A massive solar flare erupted from the surface of the Sun earlier this week. The X-class flare is just the latest eruption from the Sun that has captured NASA’s attention. This time, though, NASA managed to capture an image of the solar flare as it happened. It’s a stunning image, and one that looks like it was ripped right out of a science fiction movie.
Check out this image of a solar flare as it happens
The solar flare peaked around 9:25 am EDT on May 3, 2022, NASA says. The space agency’s Solar Dynamics Observatory captured the image of the solar flare. The observatory constantly watches the Sun for events like this.
It’s all part of the space agency’s attempts to learn more about our Sun, and to prepare should any of these solar flares erupt towards Earth.
This flare follows a few others which have happened this week. In fact, at the end of April, the Sun blasted out the most powerful solar flare in the last five years. Where the last X-class flare was classified as an X2.2, this new flare was only an X1.1.
X-class solar flares are the most intense flares that the Sun creates. As such, it is always worth keeping an eye on them when they happen. At the time that NASA captured the image of this solar flare, the Space Weather Prediction Center noted a possible strong radio blackout.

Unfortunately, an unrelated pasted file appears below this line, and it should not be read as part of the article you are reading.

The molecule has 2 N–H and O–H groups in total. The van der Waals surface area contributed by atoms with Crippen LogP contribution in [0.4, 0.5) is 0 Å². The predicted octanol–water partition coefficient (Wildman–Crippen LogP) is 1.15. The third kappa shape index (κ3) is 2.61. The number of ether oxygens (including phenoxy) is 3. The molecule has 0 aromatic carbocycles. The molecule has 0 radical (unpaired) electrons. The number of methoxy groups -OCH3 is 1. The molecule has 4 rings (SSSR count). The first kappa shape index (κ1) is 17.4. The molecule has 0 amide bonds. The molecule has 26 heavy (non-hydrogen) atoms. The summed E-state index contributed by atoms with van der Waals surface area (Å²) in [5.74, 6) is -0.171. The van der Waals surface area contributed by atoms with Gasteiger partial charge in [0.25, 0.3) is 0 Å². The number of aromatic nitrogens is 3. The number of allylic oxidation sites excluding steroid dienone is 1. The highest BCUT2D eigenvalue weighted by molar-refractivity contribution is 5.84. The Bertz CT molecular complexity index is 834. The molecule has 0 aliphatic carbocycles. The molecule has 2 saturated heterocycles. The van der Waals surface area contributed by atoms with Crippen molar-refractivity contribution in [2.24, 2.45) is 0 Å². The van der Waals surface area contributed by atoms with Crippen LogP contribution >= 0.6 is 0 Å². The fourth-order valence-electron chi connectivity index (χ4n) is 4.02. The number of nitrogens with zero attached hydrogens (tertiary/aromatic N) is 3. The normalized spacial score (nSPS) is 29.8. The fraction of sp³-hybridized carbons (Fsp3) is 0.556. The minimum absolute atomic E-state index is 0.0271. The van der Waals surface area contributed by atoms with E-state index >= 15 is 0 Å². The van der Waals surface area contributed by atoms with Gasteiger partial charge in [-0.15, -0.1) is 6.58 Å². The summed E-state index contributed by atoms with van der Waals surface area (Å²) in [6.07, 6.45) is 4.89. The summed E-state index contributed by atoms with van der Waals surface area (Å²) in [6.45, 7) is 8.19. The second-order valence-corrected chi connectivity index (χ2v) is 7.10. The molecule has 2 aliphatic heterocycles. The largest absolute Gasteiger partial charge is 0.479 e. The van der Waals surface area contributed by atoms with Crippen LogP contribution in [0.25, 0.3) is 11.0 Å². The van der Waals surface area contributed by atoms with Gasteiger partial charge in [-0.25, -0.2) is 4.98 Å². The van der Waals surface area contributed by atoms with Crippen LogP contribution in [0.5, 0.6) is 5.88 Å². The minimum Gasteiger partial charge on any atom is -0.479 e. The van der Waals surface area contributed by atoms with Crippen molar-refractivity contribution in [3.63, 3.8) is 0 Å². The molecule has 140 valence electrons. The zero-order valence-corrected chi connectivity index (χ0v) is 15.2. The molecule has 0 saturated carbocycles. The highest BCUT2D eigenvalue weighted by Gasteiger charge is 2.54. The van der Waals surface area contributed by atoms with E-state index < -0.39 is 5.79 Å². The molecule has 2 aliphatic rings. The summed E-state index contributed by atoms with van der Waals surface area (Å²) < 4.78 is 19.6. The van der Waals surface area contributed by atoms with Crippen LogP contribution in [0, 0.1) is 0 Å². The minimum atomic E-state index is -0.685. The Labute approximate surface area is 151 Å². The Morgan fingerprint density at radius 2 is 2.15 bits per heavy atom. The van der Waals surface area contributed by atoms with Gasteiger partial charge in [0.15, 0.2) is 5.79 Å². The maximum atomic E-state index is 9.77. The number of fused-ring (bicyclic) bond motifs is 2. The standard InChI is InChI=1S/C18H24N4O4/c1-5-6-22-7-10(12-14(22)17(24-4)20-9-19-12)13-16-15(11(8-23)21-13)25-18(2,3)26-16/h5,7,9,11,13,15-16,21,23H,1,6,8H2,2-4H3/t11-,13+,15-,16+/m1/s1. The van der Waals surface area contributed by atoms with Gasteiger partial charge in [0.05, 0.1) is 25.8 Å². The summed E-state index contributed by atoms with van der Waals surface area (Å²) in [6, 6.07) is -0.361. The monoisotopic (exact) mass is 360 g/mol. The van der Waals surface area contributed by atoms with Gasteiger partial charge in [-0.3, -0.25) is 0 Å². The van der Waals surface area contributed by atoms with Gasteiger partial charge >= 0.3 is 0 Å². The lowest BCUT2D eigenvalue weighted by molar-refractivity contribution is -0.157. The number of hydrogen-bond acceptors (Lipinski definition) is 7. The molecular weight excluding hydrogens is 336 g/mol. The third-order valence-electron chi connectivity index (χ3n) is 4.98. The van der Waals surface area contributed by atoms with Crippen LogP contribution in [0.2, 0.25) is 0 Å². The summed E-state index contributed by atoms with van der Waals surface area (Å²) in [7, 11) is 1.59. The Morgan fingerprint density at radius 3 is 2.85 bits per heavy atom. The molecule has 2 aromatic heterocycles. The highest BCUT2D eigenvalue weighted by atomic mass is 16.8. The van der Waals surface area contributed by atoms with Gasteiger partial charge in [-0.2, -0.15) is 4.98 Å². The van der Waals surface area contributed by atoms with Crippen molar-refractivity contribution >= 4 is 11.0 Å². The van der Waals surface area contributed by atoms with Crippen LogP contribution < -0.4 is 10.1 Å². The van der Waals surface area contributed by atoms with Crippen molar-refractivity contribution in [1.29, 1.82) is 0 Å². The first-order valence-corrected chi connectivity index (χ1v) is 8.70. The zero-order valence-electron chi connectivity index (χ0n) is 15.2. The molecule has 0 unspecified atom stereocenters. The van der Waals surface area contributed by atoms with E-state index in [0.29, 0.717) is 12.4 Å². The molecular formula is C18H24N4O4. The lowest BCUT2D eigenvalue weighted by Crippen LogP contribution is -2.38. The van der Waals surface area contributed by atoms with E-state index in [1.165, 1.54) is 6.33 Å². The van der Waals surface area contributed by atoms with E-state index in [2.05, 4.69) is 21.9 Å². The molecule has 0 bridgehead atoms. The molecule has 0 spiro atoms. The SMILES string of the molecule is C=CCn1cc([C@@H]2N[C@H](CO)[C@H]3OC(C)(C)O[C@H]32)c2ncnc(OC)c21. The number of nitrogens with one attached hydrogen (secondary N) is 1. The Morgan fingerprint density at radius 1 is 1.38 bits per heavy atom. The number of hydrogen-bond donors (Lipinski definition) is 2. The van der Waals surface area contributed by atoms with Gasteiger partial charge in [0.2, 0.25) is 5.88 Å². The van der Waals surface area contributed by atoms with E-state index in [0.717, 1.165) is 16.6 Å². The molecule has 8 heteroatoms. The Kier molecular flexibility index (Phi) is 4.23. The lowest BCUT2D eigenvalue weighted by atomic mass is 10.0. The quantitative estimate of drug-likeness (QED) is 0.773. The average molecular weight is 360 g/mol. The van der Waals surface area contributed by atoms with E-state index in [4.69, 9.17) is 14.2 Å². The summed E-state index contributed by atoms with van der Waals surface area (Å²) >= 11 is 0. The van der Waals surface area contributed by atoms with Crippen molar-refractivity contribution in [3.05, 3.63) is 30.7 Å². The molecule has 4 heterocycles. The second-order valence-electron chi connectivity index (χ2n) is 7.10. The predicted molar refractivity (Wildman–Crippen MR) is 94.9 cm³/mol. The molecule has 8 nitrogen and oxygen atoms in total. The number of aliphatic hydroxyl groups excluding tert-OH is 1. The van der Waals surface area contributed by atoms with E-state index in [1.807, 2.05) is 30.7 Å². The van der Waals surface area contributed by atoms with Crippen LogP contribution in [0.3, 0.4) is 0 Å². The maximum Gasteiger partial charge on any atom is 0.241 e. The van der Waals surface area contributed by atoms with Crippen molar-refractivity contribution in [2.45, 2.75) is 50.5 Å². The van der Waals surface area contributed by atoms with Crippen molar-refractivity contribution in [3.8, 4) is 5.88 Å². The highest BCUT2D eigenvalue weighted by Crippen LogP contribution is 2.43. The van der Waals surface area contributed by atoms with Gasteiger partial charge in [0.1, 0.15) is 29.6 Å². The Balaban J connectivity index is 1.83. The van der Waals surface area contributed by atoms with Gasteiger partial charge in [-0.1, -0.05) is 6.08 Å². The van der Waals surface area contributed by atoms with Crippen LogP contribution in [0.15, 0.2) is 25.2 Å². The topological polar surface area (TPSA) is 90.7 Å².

What happens when a solar flare hits Earth?
This image of a solar flare might be breathtaking, but solar flares can be scary events. While the energy from these events can’t penetrate Earth’s atmosphere, they can create some unwanted side effects. Chief among these side effects is the radio blackouts that I mentioned previously.
When a solar flare hits the Earth, the energy from the flare can cause issues with satellites, GPS systems, and even high-altitude communication systems. Ultimately, though, we have a long time before we should have to worry about the Sun erupting with enough power to destroy the Earth.
The image of this solar flare is just another reminder that the Sun’s current solar cycle is picking up. NASA and other space agencies expect the solar cycle to peak sometime in the mid-2020s. When that happens, we’ll probably see more X-class solar flares hitting.
It’s hard to say whether any of those eruptions of plasma energy will be pointed toward the Earth.
Previously, we’ve seen massive bursts of plasma energy erupt from the Sun millions of miles into space. With so much power stored in our star, it’s only a matter of time until these solar flares become more frequent.